Q3 losses mount at Osram as September takeover deadline approaches

The quarter showed “no signs of revival.” Shareholders have until Sept. 5 to approve a bid by Bain and Carlyle.

Shareholders have until Sept. 5 to sell Osram holdings to Bain and Carlyle, which are buying on the market via exchanges such as Frankfurt. (Photo credit: Image by Gerd Altmann from Pixabay; used under Pixabay license for commercial/editorial purposes.)
Shareholders have until Sept. 5 to sell Osram holdings to Bain and Carlyle, which are buying on the market via exchanges such as Frankfurt. (Photo credit: Image by Gerd Altmann from Pixabay; used under Pixabay license for commercial/editorial purposes.)

Osram today reported a third quarter loss of €35 million ($38.8M) as it continued to struggle through prolonged financial difficulties with no short-term relief in sight, and a deadline looming for shareholders to approve a takeover by private equity firms Bain Capital and Carlyle Group.

“The third quarter showed no signs of business revival for Osram,” the company stated bluntly in the first line of a press release.

CEO Olaf Berlien offered little sugar coating.

“We are not seeing any significant short-term recovery of the markets,” he noted. “However, we took countermeasures early and are now seeing the first positive results of our actions.”

Revenues for the quarter, which ended on June 30, tumbled 9.2% to €850M ($941.4M). They declined across all three of the company’s sectors. Opto OS fell 21% to €361M ($399.8M), Automotive by 12.5% to €431M ($477.3M), and Digital by 12.5% to €227M ($251.4M). Digital is the company’s IoT lighting operations. Osram blamed its fall on “the weakness of the market for traditional control gear.”

Osram has issued a string of financial warnings going back to its last fiscal year, including two this year.

The €35M ($38.8M) net loss compares with a €42M ($46.5M) profit after tax in the same quarter a year ago. Osram’s fiscal year runs through Sept. 30, and the company has now reported a loss for all three quarters this year: €91M ($100.8M) in the second quarter, and €5M ($5.5M) in the first quarter. On an EBITDA basis, earnings have been positive but dwindling over that time.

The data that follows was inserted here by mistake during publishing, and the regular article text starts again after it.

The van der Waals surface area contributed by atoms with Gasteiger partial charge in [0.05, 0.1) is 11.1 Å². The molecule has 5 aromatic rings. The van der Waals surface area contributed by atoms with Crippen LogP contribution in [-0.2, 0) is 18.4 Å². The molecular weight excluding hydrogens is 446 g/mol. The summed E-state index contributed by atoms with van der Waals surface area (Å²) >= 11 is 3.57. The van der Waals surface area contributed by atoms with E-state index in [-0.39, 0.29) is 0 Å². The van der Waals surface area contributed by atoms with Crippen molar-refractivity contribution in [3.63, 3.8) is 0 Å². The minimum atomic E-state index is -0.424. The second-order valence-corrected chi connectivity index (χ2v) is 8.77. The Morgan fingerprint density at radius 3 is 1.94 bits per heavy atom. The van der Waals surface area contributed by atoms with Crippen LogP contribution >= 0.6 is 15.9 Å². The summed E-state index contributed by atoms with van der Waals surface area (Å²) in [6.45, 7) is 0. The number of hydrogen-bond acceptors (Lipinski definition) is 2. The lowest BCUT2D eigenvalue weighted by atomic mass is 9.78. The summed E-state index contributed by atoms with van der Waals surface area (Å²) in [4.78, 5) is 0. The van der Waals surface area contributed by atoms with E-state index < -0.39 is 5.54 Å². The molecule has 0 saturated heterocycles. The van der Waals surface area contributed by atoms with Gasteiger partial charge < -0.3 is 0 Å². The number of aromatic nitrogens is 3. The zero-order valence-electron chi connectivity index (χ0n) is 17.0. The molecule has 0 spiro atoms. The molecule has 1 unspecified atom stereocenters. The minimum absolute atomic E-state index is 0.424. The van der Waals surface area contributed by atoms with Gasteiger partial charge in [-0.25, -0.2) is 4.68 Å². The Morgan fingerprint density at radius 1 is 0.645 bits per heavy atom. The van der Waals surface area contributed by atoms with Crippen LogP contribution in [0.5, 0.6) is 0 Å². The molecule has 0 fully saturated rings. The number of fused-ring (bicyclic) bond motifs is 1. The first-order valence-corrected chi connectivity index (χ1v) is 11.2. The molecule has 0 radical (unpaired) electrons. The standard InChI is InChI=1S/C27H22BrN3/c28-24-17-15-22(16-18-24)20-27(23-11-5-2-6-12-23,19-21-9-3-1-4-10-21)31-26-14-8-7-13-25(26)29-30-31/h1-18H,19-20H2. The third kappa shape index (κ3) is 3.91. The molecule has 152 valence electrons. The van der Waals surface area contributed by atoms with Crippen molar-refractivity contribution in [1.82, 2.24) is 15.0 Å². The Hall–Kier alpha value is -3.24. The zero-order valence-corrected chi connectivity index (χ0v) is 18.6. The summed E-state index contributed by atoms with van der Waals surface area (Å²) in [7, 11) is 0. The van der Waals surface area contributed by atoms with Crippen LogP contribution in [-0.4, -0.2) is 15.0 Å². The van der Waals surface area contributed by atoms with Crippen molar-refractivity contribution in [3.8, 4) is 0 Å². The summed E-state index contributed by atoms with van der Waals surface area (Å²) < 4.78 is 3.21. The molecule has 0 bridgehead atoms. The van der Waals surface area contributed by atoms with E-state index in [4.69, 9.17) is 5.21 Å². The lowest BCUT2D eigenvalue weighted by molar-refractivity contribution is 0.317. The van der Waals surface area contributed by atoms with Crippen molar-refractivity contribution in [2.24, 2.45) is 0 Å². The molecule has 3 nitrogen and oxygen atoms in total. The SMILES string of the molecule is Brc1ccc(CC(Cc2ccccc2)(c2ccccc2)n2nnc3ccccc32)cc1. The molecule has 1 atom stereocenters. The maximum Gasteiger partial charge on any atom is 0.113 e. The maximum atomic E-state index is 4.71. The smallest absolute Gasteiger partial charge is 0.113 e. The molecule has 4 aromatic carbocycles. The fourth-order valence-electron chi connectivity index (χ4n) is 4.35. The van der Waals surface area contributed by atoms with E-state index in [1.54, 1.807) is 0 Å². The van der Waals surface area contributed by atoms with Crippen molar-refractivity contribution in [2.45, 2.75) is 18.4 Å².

“Due to the continuing economic turbulences and the accelerated transformation of the lighting industry, medium-to-long-term visibility remains limited,” Osram said. “Therefore, economic developments for our markets beyond the current year cannot be predicted with any certainty at present.”

Osram’s difficulties have led it to back the takeover bid initiated by Bain and Carlyle four weeks ago. The private equity firms hope to complete the acquisition by buying shares on the open market at €35 ($38.80) per share, valuing the company at €3.4 billion ($3.8B). Osram shareholders have until Sept. 5 to accept the offer, Osram said.

“The offer is attractive for the company, its employees and its shareholders,” Berlien said. “With their financial strength, Bain and Carlyle will support the ongoing transformation and enable strategically important decisions to be made.”

Meanwhile, Austrian sensor company ams could muscle in, as it has said it might make a bid for the company.

Labor union IG Metall, which has a place on Osram’s supervisory board, has opposed an ams offer because it would be under-financed and could thus lead to a breakup of the company, Osram noted in a document it called a “joint reasoned statement of the managing board and supervisory board.”

Osram said in the document that ams has not yet submitted a bid.

MARK HALPER is a contributing editor for LEDs Magazine, and an energy, technology, and business journalist (markhalper@aol.com).

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